A 22-year-old previously healthy female is brought to the emergency department from a rave party with a chief complaint of “dizziness.” Per her friends, the patient had taken a tablet of “ecstasy.” There was no report of other drug use or excessive water intake. Her blood pressure is 108/62 mm Hg, pulse 115 beats/min, respiration rate 18 breaths/min, pulse oximetry 98% on room air, and afebrile. Physical examination demonstrates normal skin turgor, normal cardiac examination, clear lungs, no edema, and nonfocal neurologic examination. Head CT and chest X-ray are negative. Her labs are:
Alcohol level is 0 and toxicology screen is negative.
What is the next best step in management?
Correct Answer: D
This patient presents with mildly symptomatic hyponatremia in the setting of ingestion of the drug 3,4-methylenedioxymethamphetamine (MDMA, the active ingredient in ecstasy). Her physical examination demonstrated no signs of hypovolemia, which would suggest either fluid/electrolyte loss with hypotonic repletion, or hypervolemia, which would suggest a complex neuroendocrine response from cirrhosis or congestive heart failure. Instead, her euvolemic status makes SIADH the most likely etiology of this patient’s condition. MDMA is a serotonin agonist, and there is sufficient data that not only is ADH release mediated by serotonin, but ADH levels increases with MDMA administration. This is also consistent with the association of selective serotonin reuptake inhibitors with SIADH.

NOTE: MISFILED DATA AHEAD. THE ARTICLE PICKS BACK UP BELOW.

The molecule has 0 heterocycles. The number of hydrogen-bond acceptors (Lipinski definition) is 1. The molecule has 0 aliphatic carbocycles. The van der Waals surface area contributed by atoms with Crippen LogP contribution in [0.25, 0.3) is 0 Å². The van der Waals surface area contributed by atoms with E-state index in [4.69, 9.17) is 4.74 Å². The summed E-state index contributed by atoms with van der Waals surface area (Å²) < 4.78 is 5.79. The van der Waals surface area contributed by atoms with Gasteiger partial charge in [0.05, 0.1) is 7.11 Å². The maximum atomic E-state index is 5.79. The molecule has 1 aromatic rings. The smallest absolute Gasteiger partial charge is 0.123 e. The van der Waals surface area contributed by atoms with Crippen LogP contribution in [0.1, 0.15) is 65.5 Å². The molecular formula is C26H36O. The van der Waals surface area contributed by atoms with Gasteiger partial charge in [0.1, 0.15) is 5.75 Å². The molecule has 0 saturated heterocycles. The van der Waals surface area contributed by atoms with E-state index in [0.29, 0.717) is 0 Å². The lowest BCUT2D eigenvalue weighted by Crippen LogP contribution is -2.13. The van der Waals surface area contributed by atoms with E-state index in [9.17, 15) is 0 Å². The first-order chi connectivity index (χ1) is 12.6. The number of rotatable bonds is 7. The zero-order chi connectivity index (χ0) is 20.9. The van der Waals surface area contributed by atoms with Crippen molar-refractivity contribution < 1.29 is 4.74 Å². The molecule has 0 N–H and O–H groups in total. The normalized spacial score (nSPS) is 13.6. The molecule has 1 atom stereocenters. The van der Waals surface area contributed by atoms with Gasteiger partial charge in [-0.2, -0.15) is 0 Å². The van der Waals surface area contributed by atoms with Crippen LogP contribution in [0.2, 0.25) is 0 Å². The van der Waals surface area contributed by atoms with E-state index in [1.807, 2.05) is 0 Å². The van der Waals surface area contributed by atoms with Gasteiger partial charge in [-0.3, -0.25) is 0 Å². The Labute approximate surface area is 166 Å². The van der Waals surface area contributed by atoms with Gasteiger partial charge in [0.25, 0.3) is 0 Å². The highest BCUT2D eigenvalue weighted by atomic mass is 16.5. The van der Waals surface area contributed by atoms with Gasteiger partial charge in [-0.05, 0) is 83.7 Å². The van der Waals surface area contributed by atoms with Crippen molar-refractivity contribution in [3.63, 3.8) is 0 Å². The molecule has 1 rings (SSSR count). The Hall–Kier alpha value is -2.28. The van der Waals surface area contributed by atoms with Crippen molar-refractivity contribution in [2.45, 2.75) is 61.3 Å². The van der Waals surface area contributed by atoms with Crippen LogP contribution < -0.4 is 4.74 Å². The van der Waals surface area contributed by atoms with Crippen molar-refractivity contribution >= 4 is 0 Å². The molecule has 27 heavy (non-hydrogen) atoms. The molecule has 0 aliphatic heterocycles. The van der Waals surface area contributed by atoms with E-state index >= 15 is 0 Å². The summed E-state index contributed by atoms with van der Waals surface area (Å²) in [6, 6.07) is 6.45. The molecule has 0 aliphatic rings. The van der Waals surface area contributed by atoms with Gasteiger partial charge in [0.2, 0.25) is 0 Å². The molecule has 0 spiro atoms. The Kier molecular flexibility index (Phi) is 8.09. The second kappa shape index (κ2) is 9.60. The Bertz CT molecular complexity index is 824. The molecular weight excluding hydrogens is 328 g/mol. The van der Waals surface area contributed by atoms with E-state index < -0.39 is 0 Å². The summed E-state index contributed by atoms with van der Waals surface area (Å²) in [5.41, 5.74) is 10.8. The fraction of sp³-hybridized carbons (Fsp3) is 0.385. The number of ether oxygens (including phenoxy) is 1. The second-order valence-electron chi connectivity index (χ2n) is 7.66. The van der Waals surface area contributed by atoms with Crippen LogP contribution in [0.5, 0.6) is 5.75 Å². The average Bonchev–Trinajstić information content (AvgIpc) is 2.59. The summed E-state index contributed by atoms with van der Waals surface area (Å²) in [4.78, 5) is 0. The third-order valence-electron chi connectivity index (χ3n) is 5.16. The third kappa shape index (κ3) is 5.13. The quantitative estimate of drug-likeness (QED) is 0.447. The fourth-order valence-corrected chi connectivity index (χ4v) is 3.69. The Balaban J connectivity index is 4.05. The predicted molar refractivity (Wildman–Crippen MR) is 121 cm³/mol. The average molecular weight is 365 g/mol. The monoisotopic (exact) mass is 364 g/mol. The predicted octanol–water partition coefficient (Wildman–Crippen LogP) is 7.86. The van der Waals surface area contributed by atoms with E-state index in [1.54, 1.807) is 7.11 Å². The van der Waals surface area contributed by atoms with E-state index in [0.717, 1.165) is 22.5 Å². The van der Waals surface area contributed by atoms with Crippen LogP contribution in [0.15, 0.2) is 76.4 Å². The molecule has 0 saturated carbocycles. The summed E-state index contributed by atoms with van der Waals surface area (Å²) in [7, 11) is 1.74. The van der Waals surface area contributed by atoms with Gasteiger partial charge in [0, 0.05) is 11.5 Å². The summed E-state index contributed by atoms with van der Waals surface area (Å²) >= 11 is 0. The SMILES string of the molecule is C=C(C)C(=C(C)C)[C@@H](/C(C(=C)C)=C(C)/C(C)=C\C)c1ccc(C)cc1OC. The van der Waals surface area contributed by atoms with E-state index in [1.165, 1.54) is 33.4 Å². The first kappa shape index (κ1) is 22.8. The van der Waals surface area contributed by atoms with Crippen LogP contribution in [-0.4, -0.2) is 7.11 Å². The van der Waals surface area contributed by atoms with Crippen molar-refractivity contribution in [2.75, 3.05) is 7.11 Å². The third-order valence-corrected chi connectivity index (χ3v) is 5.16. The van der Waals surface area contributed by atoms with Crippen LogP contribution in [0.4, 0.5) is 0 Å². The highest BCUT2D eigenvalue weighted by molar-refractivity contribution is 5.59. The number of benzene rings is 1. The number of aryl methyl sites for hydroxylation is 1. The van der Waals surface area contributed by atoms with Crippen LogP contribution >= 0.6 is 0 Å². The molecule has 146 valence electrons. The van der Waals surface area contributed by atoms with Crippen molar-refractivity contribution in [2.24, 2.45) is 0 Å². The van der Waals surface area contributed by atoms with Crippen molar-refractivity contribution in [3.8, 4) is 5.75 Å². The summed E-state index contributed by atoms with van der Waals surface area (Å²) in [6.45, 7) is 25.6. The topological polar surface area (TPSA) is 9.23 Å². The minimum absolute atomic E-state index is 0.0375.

Treatment of any patient should begin with assessment of airway, breathing, and circulation. This patient has no serious symptoms, with dizziness her main complaint. Given her mild symptoms, this patient should be treated with fluid restriction of less than 800 mL/d, which is the mainstay of treatment for most patients with SIADH. If fluid restriction does not improve serum sodium >130 mEq/L, oral salt tablets can be given. Loop diuretics are used when the urine osmolality is more than twice that of the plasma. Other therapies, such as tolvaptan, demeclocycline, or lithium, are not recommended for the patient with mild symptoms. Hypertonic saline is reserved for more serious symptoms such as confusion, lethargy, and seizures.
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